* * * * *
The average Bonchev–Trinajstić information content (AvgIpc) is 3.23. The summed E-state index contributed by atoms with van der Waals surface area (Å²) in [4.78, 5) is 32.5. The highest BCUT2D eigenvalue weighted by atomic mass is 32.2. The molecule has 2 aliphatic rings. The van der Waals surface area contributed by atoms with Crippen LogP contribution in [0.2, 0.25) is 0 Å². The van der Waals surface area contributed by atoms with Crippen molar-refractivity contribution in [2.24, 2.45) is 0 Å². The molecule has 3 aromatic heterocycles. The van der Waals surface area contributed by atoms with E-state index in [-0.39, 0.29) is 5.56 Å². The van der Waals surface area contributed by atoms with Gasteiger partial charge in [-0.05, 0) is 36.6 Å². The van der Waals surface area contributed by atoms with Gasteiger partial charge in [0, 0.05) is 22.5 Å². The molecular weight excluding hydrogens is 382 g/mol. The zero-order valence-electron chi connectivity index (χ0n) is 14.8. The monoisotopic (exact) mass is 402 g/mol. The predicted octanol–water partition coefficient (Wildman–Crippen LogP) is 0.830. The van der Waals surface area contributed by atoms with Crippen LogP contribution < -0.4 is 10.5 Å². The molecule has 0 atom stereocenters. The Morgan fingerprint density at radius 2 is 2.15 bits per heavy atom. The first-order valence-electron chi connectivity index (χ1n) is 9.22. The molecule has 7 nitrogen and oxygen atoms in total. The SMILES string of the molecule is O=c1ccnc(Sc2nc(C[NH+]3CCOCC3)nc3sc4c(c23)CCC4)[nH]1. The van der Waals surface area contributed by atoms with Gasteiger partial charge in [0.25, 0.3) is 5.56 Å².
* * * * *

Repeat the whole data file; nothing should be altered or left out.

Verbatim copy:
The average Bonchev–Trinajstić information content (AvgIpc) is 3.23. The summed E-state index contributed by atoms with van der Waals surface area (Å²) in [4.78, 5) is 32.5. The highest BCUT2D eigenvalue weighted by atomic mass is 32.2. The molecule has 2 aliphatic rings. The van der Waals surface area contributed by atoms with Crippen LogP contribution in [0.2, 0.25) is 0 Å². The van der Waals surface area contributed by atoms with Crippen molar-refractivity contribution in [2.24, 2.45) is 0 Å². The molecule has 3 aromatic heterocycles. The van der Waals surface area contributed by atoms with E-state index in [-0.39, 0.29) is 5.56 Å². The van der Waals surface area contributed by atoms with Gasteiger partial charge in [-0.05, 0) is 36.6 Å². The van der Waals surface area contributed by atoms with Gasteiger partial charge in [0, 0.05) is 22.5 Å². The molecular weight excluding hydrogens is 382 g/mol. The zero-order valence-electron chi connectivity index (χ0n) is 14.8. The monoisotopic (exact) mass is 402 g/mol. The predicted octanol–water partition coefficient (Wildman–Crippen LogP) is 0.830. The van der Waals surface area contributed by atoms with Crippen LogP contribution < -0.4 is 10.5 Å². The molecule has 0 atom stereocenters. The Morgan fingerprint density at radius 2 is 2.15 bits per heavy atom. The first-order valence-electron chi connectivity index (χ1n) is 9.22. The molecule has 7 nitrogen and oxygen atoms in total. The SMILES string of the molecule is O=c1ccnc(Sc2nc(C[NH+]3CCOCC3)nc3sc4c(c23)CCC4)[nH]1. The van der Waals surface area contributed by atoms with Gasteiger partial charge in [0.25, 0.3) is 5.56 Å².